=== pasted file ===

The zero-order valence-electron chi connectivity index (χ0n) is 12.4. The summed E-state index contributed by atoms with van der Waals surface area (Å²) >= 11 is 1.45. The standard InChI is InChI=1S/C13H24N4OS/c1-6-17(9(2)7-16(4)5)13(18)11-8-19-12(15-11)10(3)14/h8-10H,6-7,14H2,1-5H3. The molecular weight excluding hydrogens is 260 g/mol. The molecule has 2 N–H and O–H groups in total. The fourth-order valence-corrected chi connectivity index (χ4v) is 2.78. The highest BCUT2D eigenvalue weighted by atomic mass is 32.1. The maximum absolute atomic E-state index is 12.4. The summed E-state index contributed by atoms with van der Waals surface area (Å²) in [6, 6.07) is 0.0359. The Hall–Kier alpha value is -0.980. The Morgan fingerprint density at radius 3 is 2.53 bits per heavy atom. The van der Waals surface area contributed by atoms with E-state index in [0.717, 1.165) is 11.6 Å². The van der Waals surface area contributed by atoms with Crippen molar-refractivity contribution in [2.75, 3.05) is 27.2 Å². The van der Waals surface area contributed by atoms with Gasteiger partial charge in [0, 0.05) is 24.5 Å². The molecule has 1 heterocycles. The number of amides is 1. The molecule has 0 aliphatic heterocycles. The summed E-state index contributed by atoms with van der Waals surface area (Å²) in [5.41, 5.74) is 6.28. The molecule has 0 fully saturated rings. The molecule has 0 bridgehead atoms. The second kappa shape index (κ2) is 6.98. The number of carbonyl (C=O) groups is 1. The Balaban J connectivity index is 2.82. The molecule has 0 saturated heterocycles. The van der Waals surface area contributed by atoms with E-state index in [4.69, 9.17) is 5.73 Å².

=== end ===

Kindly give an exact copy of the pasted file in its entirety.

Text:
The zero-order valence-electron chi connectivity index (χ0n) is 12.4. The summed E-state index contributed by atoms with van der Waals surface area (Å²) >= 11 is 1.45. The standard InChI is InChI=1S/C13H24N4OS/c1-6-17(9(2)7-16(4)5)13(18)11-8-19-12(15-11)10(3)14/h8-10H,6-7,14H2,1-5H3. The molecular weight excluding hydrogens is 260 g/mol. The molecule has 2 N–H and O–H groups in total. The fourth-order valence-corrected chi connectivity index (χ4v) is 2.78. The highest BCUT2D eigenvalue weighted by atomic mass is 32.1. The maximum absolute atomic E-state index is 12.4. The summed E-state index contributed by atoms with van der Waals surface area (Å²) in [6, 6.07) is 0.0359. The Hall–Kier alpha value is -0.980. The Morgan fingerprint density at radius 3 is 2.53 bits per heavy atom. The van der Waals surface area contributed by atoms with E-state index in [0.717, 1.165) is 11.6 Å². The van der Waals surface area contributed by atoms with Crippen molar-refractivity contribution in [2.75, 3.05) is 27.2 Å². The van der Waals surface area contributed by atoms with Gasteiger partial charge in [0, 0.05) is 24.5 Å². The molecule has 1 heterocycles. The number of amides is 1. The molecule has 0 aliphatic heterocycles. The summed E-state index contributed by atoms with van der Waals surface area (Å²) in [5.41, 5.74) is 6.28. The molecule has 0 fully saturated rings. The molecule has 0 bridgehead atoms. The second kappa shape index (κ2) is 6.98. The number of carbonyl (C=O) groups is 1. The Balaban J connectivity index is 2.82. The molecule has 0 saturated heterocycles. The van der Waals surface area contributed by atoms with E-state index in [4.69, 9.17) is 5.73 Å².